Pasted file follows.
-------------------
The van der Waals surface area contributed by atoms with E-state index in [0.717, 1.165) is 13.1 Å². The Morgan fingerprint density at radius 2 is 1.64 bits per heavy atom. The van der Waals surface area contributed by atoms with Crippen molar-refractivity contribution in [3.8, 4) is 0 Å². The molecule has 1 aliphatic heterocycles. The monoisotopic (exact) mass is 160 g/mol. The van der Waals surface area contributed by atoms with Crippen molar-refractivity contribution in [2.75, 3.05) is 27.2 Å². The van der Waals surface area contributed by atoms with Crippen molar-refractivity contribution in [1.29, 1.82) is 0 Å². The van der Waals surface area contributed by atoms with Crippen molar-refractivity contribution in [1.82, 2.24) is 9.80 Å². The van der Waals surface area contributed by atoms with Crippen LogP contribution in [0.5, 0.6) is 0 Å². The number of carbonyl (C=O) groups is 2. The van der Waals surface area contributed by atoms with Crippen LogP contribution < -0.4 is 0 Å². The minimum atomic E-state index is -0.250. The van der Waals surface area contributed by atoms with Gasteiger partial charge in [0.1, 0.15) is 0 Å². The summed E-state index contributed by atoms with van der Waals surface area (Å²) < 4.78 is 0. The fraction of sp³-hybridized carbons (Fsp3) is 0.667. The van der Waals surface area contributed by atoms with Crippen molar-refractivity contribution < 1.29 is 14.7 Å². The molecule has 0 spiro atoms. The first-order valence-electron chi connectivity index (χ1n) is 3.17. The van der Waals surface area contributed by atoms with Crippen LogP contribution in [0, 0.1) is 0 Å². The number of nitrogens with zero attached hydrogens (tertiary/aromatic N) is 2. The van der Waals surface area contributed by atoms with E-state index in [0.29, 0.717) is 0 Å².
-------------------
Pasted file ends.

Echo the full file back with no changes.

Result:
The van der Waals surface area contributed by atoms with E-state index in [0.717, 1.165) is 13.1 Å². The Morgan fingerprint density at radius 2 is 1.64 bits per heavy atom. The van der Waals surface area contributed by atoms with Crippen molar-refractivity contribution in [3.8, 4) is 0 Å². The molecule has 1 aliphatic heterocycles. The monoisotopic (exact) mass is 160 g/mol. The van der Waals surface area contributed by atoms with Crippen molar-refractivity contribution in [2.75, 3.05) is 27.2 Å². The van der Waals surface area contributed by atoms with Crippen molar-refractivity contribution in [1.29, 1.82) is 0 Å². The van der Waals surface area contributed by atoms with Crippen molar-refractivity contribution in [1.82, 2.24) is 9.80 Å². The van der Waals surface area contributed by atoms with Crippen LogP contribution in [0.5, 0.6) is 0 Å². The number of carbonyl (C=O) groups is 2. The van der Waals surface area contributed by atoms with Crippen LogP contribution < -0.4 is 0 Å². The minimum atomic E-state index is -0.250. The van der Waals surface area contributed by atoms with Gasteiger partial charge in [0.1, 0.15) is 0 Å². The summed E-state index contributed by atoms with van der Waals surface area (Å²) < 4.78 is 0. The fraction of sp³-hybridized carbons (Fsp3) is 0.667. The van der Waals surface area contributed by atoms with Crippen molar-refractivity contribution < 1.29 is 14.7 Å². The molecule has 0 spiro atoms. The first-order valence-electron chi connectivity index (χ1n) is 3.17. The van der Waals surface area contributed by atoms with Crippen LogP contribution in [0, 0.1) is 0 Å². The number of nitrogens with zero attached hydrogens (tertiary/aromatic N) is 2. The van der Waals surface area contributed by atoms with E-state index in [0.29, 0.717) is 0 Å².